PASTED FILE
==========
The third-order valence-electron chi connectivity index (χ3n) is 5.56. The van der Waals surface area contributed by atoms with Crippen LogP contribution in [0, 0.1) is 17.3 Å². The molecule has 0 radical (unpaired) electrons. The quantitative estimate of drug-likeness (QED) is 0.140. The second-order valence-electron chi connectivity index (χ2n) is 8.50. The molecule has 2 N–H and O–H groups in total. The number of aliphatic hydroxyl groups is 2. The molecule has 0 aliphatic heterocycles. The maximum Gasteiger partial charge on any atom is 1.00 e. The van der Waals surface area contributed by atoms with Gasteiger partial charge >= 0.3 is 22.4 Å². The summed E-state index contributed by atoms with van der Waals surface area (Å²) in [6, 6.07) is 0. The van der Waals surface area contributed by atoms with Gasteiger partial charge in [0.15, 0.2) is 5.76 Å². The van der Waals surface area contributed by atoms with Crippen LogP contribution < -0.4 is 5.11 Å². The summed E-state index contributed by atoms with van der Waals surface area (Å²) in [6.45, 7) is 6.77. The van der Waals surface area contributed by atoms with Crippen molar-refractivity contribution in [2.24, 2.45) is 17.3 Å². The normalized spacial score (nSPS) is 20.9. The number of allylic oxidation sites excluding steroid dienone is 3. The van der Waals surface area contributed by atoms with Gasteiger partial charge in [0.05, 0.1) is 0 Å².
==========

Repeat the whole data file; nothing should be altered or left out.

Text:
The third-order valence-electron chi connectivity index (χ3n) is 5.56. The van der Waals surface area contributed by atoms with Crippen LogP contribution in [0, 0.1) is 17.3 Å². The molecule has 0 radical (unpaired) electrons. The quantitative estimate of drug-likeness (QED) is 0.140. The second-order valence-electron chi connectivity index (χ2n) is 8.50. The molecule has 2 N–H and O–H groups in total. The number of aliphatic hydroxyl groups is 2. The molecule has 0 aliphatic heterocycles. The maximum Gasteiger partial charge on any atom is 1.00 e. The van der Waals surface area contributed by atoms with Gasteiger partial charge >= 0.3 is 22.4 Å². The summed E-state index contributed by atoms with van der Waals surface area (Å²) in [6, 6.07) is 0. The van der Waals surface area contributed by atoms with Gasteiger partial charge in [0.15, 0.2) is 5.76 Å². The van der Waals surface area contributed by atoms with Crippen LogP contribution < -0.4 is 5.11 Å². The summed E-state index contributed by atoms with van der Waals surface area (Å²) in [6.45, 7) is 6.77. The van der Waals surface area contributed by atoms with Crippen molar-refractivity contribution in [2.24, 2.45) is 17.3 Å². The normalized spacial score (nSPS) is 20.9. The number of allylic oxidation sites excluding steroid dienone is 3. The van der Waals surface area contributed by atoms with Gasteiger partial charge in [0.05, 0.1) is 0 Å².